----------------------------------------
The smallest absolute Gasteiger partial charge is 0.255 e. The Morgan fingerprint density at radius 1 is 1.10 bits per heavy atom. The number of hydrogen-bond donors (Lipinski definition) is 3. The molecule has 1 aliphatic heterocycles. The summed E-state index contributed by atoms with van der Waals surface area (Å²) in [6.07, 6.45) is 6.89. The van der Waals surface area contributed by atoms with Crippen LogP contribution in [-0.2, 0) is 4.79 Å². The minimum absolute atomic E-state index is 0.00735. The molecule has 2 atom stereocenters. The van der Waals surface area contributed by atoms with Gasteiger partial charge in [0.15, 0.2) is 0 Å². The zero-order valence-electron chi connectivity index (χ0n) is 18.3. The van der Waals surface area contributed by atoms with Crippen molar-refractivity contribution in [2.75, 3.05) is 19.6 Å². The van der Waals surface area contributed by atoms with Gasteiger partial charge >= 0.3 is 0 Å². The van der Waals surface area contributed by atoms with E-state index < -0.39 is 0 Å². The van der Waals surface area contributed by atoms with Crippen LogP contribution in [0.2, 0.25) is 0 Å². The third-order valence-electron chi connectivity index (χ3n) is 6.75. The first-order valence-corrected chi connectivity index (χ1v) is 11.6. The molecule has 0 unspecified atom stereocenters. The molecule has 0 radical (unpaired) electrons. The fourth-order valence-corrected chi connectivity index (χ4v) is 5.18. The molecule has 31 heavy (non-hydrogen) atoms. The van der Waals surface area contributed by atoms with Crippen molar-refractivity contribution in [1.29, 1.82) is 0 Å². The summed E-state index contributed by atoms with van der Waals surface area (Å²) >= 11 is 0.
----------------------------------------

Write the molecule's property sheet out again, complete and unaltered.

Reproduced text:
The smallest absolute Gasteiger partial charge is 0.255 e. The Morgan fingerprint density at radius 1 is 1.10 bits per heavy atom. The number of hydrogen-bond donors (Lipinski definition) is 3. The molecule has 1 aliphatic heterocycles. The summed E-state index contributed by atoms with van der Waals surface area (Å²) in [6.07, 6.45) is 6.89. The van der Waals surface area contributed by atoms with Crippen LogP contribution in [-0.2, 0) is 4.79 Å². The minimum absolute atomic E-state index is 0.00735. The molecule has 2 atom stereocenters. The van der Waals surface area contributed by atoms with Gasteiger partial charge in [0.15, 0.2) is 0 Å². The zero-order valence-electron chi connectivity index (χ0n) is 18.3. The van der Waals surface area contributed by atoms with Crippen molar-refractivity contribution in [2.75, 3.05) is 19.6 Å². The van der Waals surface area contributed by atoms with Gasteiger partial charge >= 0.3 is 0 Å². The van der Waals surface area contributed by atoms with E-state index < -0.39 is 0 Å². The van der Waals surface area contributed by atoms with Crippen LogP contribution in [0.2, 0.25) is 0 Å². The third-order valence-electron chi connectivity index (χ3n) is 6.75. The first-order valence-corrected chi connectivity index (χ1v) is 11.6. The molecule has 0 unspecified atom stereocenters. The molecule has 0 radical (unpaired) electrons. The fourth-order valence-corrected chi connectivity index (χ4v) is 5.18. The molecule has 31 heavy (non-hydrogen) atoms. The van der Waals surface area contributed by atoms with Crippen molar-refractivity contribution in [1.29, 1.82) is 0 Å². The summed E-state index contributed by atoms with van der Waals surface area (Å²) >= 11 is 0.